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Top Six Route Mapping Websites


Want to determine mileage for a new route you're itching to try, or see where others like to ride? Check out these websites, which allow you to easily map your cycling routes and view routes saved by others.

The sites can all calculate total mileage of the total ride, and point to point along the way. Some tally elevation changes too, so you can see how much you'll climb. Others can even calculate calories burned based on your weight and speed. All in all, some pretty nifty tricks.

1. Ride With GPS


My personal favorite of the bike route mapping tools, I stumbled on this gem after experiencing great frustration with Mapmyride (see below). RidewithGPS.com offers the usual route mapping tools, including the elevation charts, the ability to auto-follow roads or if you turn it off, to go direct point-to-point. Other options allow users to create and define landmarks, including title, URL and description. These can then be included with the cue sheet, or not, as desired. Here is an example of a route I created for a ride this fall. Finally, I was most pleased with the basic membership which offers unlimited PDFs of your routes for just $6.00/mo.

They offered spectacularly responsive customer service, replying almost immediately when I sent a question in to the support line. Additionally, ridewithGPS.com is continually working to improve the site, adding upgrades and seeking user suggestions for enhancements.

2. Map My Ride

Photo of a kid on bike reading map.
David Deas / Getty Images

Map My Ride (and its counterparts, Map My Run and no joke, Map My Dogwalk, which all run on the same basic software) used to be at the top of my list. Recent significant problems with performance and non-existent customer service have caused me to repeal that endorsement. Mapmyride has had difficulties in allowing paid users to print maps, generate ride notes and generally maintain basic functionality. I cannot suggest people use mapmyride until they get these serious problems figured out.


Probably the most visually appealing tool of the bunch, the Map My Ride planner offers many handy features an easy-to-use interface. It would be ideal for someone organizing a bike ride or tour, but for the ongoing problems the site has in allowing paid users ($11.99 gets you five printable routes each month) to actually print PDF maps. The site has been buggy lately, and promised upgrades to fix these and other problems have not materialized. When trying to print a route, the site stalls out, and the customer community support forum is full of frustrated users. Direct contact with the support desk - again a feature to paid members - generates useless advice and doesn't fix the problem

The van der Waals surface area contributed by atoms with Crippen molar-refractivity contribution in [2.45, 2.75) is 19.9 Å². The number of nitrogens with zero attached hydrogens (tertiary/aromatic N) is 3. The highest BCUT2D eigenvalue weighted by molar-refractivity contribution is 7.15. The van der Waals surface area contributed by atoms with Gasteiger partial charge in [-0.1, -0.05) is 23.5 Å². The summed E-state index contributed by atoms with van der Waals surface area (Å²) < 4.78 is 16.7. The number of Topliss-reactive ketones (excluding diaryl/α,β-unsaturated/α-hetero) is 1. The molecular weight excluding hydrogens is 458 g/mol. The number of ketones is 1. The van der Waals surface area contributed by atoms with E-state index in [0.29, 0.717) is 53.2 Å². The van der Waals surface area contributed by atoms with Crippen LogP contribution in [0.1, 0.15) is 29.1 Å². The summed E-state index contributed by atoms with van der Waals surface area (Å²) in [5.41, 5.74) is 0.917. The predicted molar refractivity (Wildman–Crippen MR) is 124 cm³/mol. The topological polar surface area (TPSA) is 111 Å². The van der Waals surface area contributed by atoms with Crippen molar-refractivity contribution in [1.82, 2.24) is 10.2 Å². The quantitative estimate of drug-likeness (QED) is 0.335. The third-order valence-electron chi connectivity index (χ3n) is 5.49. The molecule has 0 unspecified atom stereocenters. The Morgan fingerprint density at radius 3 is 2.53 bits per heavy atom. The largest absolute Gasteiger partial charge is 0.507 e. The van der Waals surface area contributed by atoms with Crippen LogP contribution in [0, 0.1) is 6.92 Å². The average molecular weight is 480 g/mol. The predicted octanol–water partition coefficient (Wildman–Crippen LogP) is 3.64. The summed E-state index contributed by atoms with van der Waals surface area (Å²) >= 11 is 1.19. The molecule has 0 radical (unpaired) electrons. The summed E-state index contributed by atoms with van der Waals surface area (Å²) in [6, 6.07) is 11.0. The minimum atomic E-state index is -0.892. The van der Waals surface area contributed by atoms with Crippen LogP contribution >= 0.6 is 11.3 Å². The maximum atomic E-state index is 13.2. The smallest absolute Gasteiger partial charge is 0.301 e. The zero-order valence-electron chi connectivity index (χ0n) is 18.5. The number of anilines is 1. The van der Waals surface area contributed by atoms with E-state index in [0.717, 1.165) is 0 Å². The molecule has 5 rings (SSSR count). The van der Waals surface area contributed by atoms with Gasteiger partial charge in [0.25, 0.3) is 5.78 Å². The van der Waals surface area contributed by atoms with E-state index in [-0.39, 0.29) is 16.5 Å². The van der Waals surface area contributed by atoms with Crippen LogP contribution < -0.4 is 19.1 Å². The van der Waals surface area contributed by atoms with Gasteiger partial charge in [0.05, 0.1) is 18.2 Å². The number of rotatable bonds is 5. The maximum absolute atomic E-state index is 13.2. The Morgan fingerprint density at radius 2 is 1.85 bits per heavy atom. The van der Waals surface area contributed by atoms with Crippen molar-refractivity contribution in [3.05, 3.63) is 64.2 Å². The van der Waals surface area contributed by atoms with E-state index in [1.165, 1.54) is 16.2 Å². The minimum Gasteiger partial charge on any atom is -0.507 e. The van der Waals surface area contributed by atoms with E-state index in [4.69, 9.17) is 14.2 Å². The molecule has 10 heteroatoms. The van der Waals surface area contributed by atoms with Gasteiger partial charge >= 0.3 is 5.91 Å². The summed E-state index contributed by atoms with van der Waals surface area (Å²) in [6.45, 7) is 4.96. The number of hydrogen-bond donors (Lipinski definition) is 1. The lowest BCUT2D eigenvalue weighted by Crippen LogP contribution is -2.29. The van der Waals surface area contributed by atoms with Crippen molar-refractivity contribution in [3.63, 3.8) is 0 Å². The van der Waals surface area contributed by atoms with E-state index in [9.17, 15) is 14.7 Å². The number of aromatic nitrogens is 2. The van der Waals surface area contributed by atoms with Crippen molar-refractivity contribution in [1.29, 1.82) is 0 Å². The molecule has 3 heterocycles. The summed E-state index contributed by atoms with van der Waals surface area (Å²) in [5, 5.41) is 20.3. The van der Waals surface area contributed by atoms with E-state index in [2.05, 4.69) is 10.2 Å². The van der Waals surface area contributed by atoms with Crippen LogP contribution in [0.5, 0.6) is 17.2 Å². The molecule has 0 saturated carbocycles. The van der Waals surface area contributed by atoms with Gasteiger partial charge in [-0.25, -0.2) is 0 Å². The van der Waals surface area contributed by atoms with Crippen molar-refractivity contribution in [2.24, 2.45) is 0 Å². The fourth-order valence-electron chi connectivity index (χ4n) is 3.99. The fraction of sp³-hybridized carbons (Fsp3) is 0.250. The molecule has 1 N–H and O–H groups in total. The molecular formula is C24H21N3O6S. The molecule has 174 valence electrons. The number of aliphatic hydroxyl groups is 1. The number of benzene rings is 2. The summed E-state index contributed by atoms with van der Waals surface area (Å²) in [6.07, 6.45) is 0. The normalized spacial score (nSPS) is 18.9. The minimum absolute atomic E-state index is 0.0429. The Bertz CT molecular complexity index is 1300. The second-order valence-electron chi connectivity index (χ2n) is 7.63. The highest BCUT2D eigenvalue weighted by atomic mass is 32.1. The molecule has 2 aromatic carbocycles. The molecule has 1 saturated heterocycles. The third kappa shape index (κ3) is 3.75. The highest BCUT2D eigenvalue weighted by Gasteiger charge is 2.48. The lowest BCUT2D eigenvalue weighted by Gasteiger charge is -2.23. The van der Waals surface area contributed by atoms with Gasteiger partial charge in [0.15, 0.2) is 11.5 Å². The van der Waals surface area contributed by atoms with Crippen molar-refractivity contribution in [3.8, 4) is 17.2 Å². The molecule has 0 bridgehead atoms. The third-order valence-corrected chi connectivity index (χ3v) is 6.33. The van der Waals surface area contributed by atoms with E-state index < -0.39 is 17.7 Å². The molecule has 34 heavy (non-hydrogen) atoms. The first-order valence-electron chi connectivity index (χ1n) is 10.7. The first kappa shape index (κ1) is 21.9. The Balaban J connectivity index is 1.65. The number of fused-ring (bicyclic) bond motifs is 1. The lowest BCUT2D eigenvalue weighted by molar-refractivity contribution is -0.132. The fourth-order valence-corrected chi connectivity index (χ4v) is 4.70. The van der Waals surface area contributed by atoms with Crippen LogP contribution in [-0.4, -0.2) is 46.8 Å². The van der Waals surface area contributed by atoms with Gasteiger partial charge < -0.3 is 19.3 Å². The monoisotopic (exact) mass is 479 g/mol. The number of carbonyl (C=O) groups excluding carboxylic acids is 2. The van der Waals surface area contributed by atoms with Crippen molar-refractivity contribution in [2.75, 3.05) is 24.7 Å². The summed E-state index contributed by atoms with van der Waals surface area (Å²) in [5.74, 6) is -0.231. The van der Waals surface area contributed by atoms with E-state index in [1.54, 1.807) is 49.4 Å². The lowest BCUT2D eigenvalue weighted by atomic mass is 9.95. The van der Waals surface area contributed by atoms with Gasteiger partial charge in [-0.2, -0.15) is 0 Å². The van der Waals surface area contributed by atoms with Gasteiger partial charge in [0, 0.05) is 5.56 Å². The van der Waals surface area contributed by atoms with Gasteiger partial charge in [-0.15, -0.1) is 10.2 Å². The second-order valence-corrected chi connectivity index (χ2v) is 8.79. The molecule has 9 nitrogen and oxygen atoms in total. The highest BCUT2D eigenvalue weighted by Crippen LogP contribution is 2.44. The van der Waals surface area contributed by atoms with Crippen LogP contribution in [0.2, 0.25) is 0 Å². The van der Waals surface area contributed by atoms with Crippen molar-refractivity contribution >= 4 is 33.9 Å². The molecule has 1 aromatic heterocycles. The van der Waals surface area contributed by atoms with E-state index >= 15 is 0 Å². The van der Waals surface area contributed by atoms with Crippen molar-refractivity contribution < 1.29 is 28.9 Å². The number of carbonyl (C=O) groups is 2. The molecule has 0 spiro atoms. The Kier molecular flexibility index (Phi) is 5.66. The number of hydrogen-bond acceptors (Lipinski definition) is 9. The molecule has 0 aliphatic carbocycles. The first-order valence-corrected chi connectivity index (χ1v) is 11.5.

Featuring a drawing tool that can plant icons along the way for water stops, bathroom breaks and first-aid stations, Map My Ride is an easy way to put together a good-looking handout (cue sheet) for riders. Plus, the routes you create on this site can be saved as well as exported to GPS devices and Google Earth.

3. Bikely.com

Bikely.com logo
This site offers a search feature that will produce specific bike routes mapped by users around the world based on your input. Bikely.com requires that you join to use many functions of the site, but there is no fee to register. Best feature: routes can be marked with tags like "scenic," "low traffic," "steep" and the like so you know what you are getting into. Plus users can upload photos to show the highlights of their favorite routes and give others a preview.

4. Gmap-pedometer.com

This site is the best if you just plan to stick to the simple task of mapping your favorite routes. It's very user-friendly, but a main disadvantage is that it does not offer a stored database of saved routes. You have to save a link to your map to be able to recall it later.

5. Veloroutes.org

The things that make this mapping tool stand out are the KML output that ties to Google Earth, allowing you to feed your route to that program.

Additionally, Veloroute's mapping tool offers weather reports coupled with live webcams positioned in selected cities so that you can get a sense for conditions in realtime. Other markers show the location of steep hills and danger spots.

Downside: more routes and user input are needed to make these snazzier features relevant and useful to riders outside of Seattle and a couple of other spots where most are presently clustered.

6. Routeslip.com

Routeslip also requires registration, but this allows you to personalize the site, including the opportunity to create a "my routes" portfolio and a training journal. Routeslip has the best search feature, allowing you to look at a region and see all of the cities and the number of routes mapped for that location. For instance, at a glance you can tell that the state of Washington has over 530 routes, with more than 60 to explore in Seattle alone!

The biggest problem with Routeslip is that it seems to frequently "hang" when searching or loading maps, and frankly, it is enough of a problem to almost get Routeslip booted from this list.

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